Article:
The data passed into ForEach must provide a way to identify each element of the array as unique. In this loop, you use the id: parameter to tell SwiftUI to use the \.id property as the unique identifier for each element in the array. The only requirement for the unique identifier is to implement the Hashable protocol, which the native Swift String and Int types do already. You can also use the Foundation UUID and URL types if need be. As .id is an Int, it works just fine as the unique identifier.

extension FlightInformation: Identifiable {

}
ForEach(flightData) { flight in

Showing scrolling data

Open FlightBoard.swift and change the body of the view to:

VStack {
  Text(boardName)
    .font(.title)
  ForEach(flightData) { flight in
    VStack {
      Text("\(flight.airline) \(flight.number)")
      Text("\(flight.flightStatus) at \(flight.currentTimeString)")
      Text("At gate \(flight.gate)")
    }
  }
}

ScrollView {
  ForEach(flightData) { flight in
    VStack {
      Text("\(flight.airline) \(flight.number)")
      Text("\(flight.flightStatus) at \(flight.currentTimeString)")
      Text("At gate \(flight.gate)")
    }
  }
}

ScrollView([.horizontal, .vertical]) {

Creating lists

ForEach iterates over the elements of the array, but it relies on you to figure out what to do with that data. Since iterating through data and displaying it to the user is such a common task, all platforms have a built-in control for this task. SwiftUI provides the List struct, in addition to ForEach, that does the heavy lifting for you.

VStack {
  Text(boardName)
    .font(.title)
  List(flightData) { flight in
    Text("\(flight.airline) \(flight.number)")
  }
}

NavigationView {
  List(flightData) { flight in
    Text("\(flight.airline) \(flight.number)")
  }
}

.navigationBarTitle(boardName)

var flight: FlightInformation
HStack {
  Text("\(self.flight.airline) \(self.flight.number)")
    .frame(width: 120, alignment: .leading)
  Text(self.flight.otherAirport)
    .frame(alignment: .leading)
  Spacer()
  Text(self.flight.flightStatus)
    .frame(alignment: .trailing)
}
FlightRow(flight: FlightInformation.generateFlight(0))
FlightRow(flight: flight)

Adding navigation links

Create a new SwiftUI view named FlightBoardInformation.swift. You’ll use this view to provide more detailed information about the flight to the user.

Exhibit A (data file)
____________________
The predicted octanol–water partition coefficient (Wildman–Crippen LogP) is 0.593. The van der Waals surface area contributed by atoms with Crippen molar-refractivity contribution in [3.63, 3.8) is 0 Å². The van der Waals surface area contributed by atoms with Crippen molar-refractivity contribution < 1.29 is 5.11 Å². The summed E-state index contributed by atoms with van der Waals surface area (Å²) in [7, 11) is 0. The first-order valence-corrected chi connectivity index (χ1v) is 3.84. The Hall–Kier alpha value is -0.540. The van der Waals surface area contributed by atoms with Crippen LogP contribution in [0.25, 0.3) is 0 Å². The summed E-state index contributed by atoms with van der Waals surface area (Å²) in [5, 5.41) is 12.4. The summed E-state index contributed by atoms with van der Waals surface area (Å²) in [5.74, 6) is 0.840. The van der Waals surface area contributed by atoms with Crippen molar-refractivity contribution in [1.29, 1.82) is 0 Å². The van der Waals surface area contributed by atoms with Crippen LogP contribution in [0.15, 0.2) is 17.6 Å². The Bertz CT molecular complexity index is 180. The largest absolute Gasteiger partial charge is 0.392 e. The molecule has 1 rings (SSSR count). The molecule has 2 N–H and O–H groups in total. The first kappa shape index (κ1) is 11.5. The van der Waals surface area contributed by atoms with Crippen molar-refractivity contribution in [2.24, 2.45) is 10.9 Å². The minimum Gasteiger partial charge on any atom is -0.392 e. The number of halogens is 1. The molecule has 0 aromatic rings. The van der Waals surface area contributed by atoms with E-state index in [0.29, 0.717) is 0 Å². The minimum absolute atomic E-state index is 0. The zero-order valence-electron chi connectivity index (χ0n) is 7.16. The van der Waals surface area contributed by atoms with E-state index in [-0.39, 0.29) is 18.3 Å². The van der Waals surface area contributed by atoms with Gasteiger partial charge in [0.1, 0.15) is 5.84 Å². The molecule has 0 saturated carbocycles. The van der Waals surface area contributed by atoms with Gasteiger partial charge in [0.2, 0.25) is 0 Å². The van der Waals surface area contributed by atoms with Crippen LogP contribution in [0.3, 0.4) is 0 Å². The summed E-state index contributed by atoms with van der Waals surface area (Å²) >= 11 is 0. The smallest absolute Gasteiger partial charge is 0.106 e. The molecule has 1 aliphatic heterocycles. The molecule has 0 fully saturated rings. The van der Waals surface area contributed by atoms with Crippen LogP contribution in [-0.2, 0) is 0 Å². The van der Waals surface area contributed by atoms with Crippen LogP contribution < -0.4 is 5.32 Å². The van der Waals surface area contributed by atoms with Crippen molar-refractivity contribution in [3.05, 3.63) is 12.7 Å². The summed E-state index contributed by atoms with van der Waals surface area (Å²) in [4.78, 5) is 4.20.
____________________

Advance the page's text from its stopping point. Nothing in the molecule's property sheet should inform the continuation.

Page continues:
var flight: FlightInformation
VStack(alignment: .leading) {
  HStack{
    Text("\(flight.airline) Flight \(flight.number)")
      .font(.largeTitle)
    Spacer()
  }
  Text("\(flight.direction == .arrival ? "From: " : "To: ")" +
    "\(flight.otherAirport)")
  Text(flight.flightStatus)
    .foregroundColor(Color(flight.timelineColor))
  Spacer()
}
.font(.headline)
.padding(10)
FlightBoardInformation(flight:
  FlightInformation.generateFlight(0))
List(flightData) { flight in
  NavigationLink(destination: FlightBoardInformation(flight: flight)) {
    FlightRow(flight: flight)
  }
}
.navigationBarTitle(boardName)

Adding items to the navigation bar

Each view in the navigation view stack has a navigation bar. By default, the navigation bar contains a link back to the previous view. You can add additional items to the navigation bar if you need to, although you want to avoid overcrowding it with too many controls.

@State private var hideCancelled = false
var shownFlights: [FlightInformation] {
  hideCancelled ?
    flightData.filter { $0.status != .cancelled } :
    flightData
}
List(shownFlights) { flight in
.navigationBarItems(trailing:
  Toggle(isOn: $hideCancelled, label: {
    Text("Hide Cancelled")
  })
)

Key points

  • App navigation generally combines a mix of flat and hierarchical flows between views.
  • Tab views display a flat navigation that allows quick switching between the views.
  • Navigation views create a hierarchy of views as a view stack. The user can move further into the stack and can back up from within the stack.
  • A navigation link connects a view to the next view in the view stack.
  • You should only have one NavigationView in a view stack. Views that follow should inherit the existing navigation view.
  • You apply changes to the navigation view stack to controls in the stack, and not to the NavigationView itself.
  • A ScrollView wraps a section of a view within a scrollable region that doesn’t affect the rest of the view.
  • SwiftUI provides two ways to iterate over data. The ForEach option loops through the data allowing you to render a view for each element.
  • A List uses the platform’s list control to display the elements in the data.
  • Data used with ForEach and List must provide a way to uniquely identify each element. You can do this by specifying an attribute that implements the Hashable protocol, have the object implement Hasbable or have your data implement the Identifiable protocol.

Where to go from here?

The first stop when looking for information on user interfaces on Apple platforms should be the Human Interface Guidelines on Navigation for iOS, watchOS and tvOS:

Have a technical question? Want to report a bug? You can ask questions and report bugs to the book authors in our official book forum here.
© 2024 Kodeco Inc.

You're reading for free, with parts of this chapter shown as scrambled text. Unlock this book, and our entire catalogue of books and videos, with a Kodeco Personal Plan.

Unlock now